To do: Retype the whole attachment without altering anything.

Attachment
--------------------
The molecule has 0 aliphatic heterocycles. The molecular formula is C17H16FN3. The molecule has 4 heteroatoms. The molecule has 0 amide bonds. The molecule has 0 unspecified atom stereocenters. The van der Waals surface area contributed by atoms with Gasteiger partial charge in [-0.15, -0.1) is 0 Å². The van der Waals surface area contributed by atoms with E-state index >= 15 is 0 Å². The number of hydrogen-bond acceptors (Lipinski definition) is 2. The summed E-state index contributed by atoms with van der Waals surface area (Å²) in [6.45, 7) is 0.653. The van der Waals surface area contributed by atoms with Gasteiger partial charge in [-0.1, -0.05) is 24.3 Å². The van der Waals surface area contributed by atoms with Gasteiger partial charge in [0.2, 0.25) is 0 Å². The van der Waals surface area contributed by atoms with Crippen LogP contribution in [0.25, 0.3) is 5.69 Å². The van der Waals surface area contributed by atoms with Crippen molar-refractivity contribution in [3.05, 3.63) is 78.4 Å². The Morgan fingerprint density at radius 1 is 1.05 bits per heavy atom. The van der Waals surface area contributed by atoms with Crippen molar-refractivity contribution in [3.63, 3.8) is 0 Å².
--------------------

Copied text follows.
The molecule has 0 aliphatic heterocycles. The molecular formula is C17H16FN3. The molecule has 4 heteroatoms. The molecule has 0 amide bonds. The molecule has 0 unspecified atom stereocenters. The van der Waals surface area contributed by atoms with Gasteiger partial charge in [-0.15, -0.1) is 0 Å². The van der Waals surface area contributed by atoms with E-state index >= 15 is 0 Å². The number of hydrogen-bond acceptors (Lipinski definition) is 2. The summed E-state index contributed by atoms with van der Waals surface area (Å²) in [6.45, 7) is 0.653. The van der Waals surface area contributed by atoms with Gasteiger partial charge in [-0.1, -0.05) is 24.3 Å². The van der Waals surface area contributed by atoms with Gasteiger partial charge in [0.2, 0.25) is 0 Å². The van der Waals surface area contributed by atoms with Crippen LogP contribution in [0.25, 0.3) is 5.69 Å². The van der Waals surface area contributed by atoms with Crippen molar-refractivity contribution in [3.05, 3.63) is 78.4 Å². The Morgan fingerprint density at radius 1 is 1.05 bits per heavy atom. The van der Waals surface area contributed by atoms with Crippen molar-refractivity contribution in [3.63, 3.8) is 0 Å².